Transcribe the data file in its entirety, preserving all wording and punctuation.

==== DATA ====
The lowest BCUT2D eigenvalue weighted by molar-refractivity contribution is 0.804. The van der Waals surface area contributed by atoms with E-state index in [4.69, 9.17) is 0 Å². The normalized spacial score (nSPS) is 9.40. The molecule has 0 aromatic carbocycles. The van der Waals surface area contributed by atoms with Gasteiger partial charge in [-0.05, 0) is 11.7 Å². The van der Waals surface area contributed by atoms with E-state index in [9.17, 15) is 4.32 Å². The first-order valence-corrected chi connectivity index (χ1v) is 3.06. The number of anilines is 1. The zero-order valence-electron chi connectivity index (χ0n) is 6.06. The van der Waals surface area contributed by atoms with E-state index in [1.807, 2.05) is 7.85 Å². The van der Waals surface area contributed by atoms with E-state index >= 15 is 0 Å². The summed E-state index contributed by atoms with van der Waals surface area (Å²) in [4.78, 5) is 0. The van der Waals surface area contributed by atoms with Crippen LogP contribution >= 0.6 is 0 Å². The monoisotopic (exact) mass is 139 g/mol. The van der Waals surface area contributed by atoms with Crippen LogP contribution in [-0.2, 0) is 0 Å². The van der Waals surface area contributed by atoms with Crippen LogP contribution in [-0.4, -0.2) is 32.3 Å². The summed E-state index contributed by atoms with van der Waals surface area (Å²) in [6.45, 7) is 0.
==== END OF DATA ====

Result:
The lowest BCUT2D eigenvalue weighted by molar-refractivity contribution is 0.804. The van der Waals surface area contributed by atoms with E-state index in [4.69, 9.17) is 0 Å². The normalized spacial score (nSPS) is 9.40. The molecule has 0 aromatic carbocycles. The van der Waals surface area contributed by atoms with Gasteiger partial charge in [-0.05, 0) is 11.7 Å². The van der Waals surface area contributed by atoms with E-state index in [9.17, 15) is 4.32 Å². The first-order valence-corrected chi connectivity index (χ1v) is 3.06. The number of anilines is 1. The zero-order valence-electron chi connectivity index (χ0n) is 6.06. The van der Waals surface area contributed by atoms with E-state index in [1.807, 2.05) is 7.85 Å². The van der Waals surface area contributed by atoms with E-state index >= 15 is 0 Å². The summed E-state index contributed by atoms with van der Waals surface area (Å²) in [4.78, 5) is 0. The van der Waals surface area contributed by atoms with Crippen LogP contribution >= 0.6 is 0 Å². The monoisotopic (exact) mass is 139 g/mol. The van der Waals surface area contributed by atoms with Crippen LogP contribution in [-0.2, 0) is 0 Å². The van der Waals surface area contributed by atoms with Crippen LogP contribution in [-0.4, -0.2) is 32.3 Å². The summed E-state index contributed by atoms with van der Waals surface area (Å²) in [6.45, 7) is 0.